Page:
A video showing the successful treatment of trees infected by the Emerald Ash Borer, an insect whose larvae damages ash trees by tunneling beneath the bark into the conductive tissue, is available at www.TreeResearch.org.
Hosted by Dr. Dave Roberts, a specialist and district horticulture agent with Michigan State University Extension and the first to identify the EAB in 2002, the video came about due to what Roberts says was inaccurate news on managing the EAB. Reports were made that certain methods could eradicate the EAB, but all efforts failed.
“Many of us in the industry wanted the American public to know the truth – that the EAB is forever a part of the North American landscape, but we can manage the EAB on specific trees,” Roberts says.
The video details signs and diagnosis of the disease as well as offers an overview of chemicals and fertilizers used to treat infected Ash trees.
Roberts says symptoms of infected trees can be seen initially as a yellowing of foliage on branches, which is followed by leaf loss and dead branches. Serpentine tunneling and D-shaped emergence holes from the larvae can be seen beneath the bark.
“Depending on the EAB population in the area, the tree may die within one to five years,” Roberts says.
Woodpeckers are also an indication that trees are infected. Roberts says the birds “extract larvae from beneath the bark, leaving a jagged hole and whitish areas on the tree.”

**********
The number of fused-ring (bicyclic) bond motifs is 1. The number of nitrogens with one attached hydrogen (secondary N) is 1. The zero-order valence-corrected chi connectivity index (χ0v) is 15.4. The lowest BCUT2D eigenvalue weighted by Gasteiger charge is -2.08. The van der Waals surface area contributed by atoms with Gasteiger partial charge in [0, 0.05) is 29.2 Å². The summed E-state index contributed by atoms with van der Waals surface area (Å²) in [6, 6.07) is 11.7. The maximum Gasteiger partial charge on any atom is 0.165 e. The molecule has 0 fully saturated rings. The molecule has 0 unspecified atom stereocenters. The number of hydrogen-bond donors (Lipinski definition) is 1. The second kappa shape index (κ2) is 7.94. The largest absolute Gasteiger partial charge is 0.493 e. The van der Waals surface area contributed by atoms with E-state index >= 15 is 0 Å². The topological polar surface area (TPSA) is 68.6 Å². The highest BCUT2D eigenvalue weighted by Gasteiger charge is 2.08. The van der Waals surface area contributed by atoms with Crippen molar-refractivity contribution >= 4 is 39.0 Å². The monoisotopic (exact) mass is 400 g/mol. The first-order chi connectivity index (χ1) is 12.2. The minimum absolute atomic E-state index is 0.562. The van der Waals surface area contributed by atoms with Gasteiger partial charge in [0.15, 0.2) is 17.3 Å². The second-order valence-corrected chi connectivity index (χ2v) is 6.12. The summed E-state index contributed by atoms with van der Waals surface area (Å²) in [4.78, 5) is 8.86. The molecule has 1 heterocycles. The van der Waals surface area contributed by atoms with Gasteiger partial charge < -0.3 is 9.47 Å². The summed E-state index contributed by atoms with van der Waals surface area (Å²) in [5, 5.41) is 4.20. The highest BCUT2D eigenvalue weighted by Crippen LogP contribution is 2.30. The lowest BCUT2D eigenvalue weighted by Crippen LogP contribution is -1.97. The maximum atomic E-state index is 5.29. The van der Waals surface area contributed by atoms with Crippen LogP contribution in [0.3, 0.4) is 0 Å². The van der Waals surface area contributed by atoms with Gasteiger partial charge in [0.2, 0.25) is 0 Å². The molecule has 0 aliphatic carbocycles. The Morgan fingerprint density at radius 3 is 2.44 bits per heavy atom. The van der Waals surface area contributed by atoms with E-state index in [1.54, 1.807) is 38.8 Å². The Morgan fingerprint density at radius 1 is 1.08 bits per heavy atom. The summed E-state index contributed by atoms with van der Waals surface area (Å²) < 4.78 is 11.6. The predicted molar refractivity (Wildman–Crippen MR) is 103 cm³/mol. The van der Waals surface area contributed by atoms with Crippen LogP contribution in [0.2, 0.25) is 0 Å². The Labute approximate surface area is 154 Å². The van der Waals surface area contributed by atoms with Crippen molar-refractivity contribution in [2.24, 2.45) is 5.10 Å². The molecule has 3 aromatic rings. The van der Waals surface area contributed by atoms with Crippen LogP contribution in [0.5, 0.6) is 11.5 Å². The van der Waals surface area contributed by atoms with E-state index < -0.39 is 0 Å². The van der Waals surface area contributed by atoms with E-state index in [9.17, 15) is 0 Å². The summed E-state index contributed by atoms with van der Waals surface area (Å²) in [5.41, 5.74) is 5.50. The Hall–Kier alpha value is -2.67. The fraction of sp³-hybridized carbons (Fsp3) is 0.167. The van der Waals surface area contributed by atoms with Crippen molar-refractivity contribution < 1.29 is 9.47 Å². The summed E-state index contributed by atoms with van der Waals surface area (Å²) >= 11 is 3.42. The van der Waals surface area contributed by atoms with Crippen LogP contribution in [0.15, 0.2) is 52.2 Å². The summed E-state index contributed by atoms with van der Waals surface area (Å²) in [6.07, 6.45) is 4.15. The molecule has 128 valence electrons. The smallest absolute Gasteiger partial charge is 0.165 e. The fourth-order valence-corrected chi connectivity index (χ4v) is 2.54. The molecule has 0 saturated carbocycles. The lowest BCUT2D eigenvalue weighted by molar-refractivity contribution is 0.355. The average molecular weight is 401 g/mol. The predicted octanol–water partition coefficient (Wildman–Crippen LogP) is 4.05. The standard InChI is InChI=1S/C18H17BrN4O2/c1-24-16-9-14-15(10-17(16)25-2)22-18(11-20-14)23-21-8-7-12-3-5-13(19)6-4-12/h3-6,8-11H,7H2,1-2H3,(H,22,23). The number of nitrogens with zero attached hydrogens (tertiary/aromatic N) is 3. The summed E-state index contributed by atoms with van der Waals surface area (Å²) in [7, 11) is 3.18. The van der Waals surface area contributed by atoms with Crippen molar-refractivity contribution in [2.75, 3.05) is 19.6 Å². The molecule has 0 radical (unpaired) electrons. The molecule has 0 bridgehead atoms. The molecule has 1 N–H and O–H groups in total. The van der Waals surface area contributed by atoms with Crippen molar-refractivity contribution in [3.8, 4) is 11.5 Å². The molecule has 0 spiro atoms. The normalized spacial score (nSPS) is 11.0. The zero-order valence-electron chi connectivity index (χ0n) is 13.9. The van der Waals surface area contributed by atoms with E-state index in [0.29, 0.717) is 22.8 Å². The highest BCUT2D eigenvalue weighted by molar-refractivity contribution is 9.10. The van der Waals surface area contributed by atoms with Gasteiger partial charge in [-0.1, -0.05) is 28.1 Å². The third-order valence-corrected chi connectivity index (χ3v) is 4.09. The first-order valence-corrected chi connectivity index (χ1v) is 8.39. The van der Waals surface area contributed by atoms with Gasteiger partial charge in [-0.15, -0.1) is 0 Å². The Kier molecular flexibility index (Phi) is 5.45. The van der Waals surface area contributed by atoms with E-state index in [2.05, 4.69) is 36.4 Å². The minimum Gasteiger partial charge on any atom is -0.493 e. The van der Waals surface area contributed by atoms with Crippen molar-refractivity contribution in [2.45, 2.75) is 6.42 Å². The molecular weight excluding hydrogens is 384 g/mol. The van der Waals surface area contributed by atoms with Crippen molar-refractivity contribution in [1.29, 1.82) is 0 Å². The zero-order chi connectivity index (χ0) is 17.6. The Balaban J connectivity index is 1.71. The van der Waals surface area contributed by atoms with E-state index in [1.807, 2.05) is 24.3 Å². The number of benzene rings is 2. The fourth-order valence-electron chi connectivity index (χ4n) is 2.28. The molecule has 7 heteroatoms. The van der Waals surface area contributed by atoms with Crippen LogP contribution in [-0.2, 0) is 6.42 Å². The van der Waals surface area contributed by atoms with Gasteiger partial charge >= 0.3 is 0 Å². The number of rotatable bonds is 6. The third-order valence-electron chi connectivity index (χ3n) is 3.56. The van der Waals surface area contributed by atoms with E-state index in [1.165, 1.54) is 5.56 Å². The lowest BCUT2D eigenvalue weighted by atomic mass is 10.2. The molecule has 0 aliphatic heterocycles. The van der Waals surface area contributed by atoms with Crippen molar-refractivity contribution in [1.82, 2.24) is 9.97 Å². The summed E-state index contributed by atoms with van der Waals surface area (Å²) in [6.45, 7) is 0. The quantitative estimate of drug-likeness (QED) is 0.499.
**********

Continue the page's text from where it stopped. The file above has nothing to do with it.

“They are probably our best biological control, sometimes extracting more than 50 percent of the larvae from some trees,” he says.
The video shows the most effective treatment of the disease is annual applications of Imidacloprid for areas with heavy infestations and in the curative stages and use every other year for preventive situations. The best method is trunk injections that do not involve drilling because the holes damage the tree’s ability to move nutrients. The pesticide used in the video is Pointer from ArborSystems, which is labeled by the EPA for two-year control. Other fertilizers and root stimulants were used as well.
The 24-minute video shows that Ash trees can be saved rather than destroyed. For more information, visit www.TreeResearch.org, where a short version of the film is available for download. More information, articles and photos of the EAB and damaged trees are available on Dr. Roberts’ site at www.anr.msu.edu/robertsd/.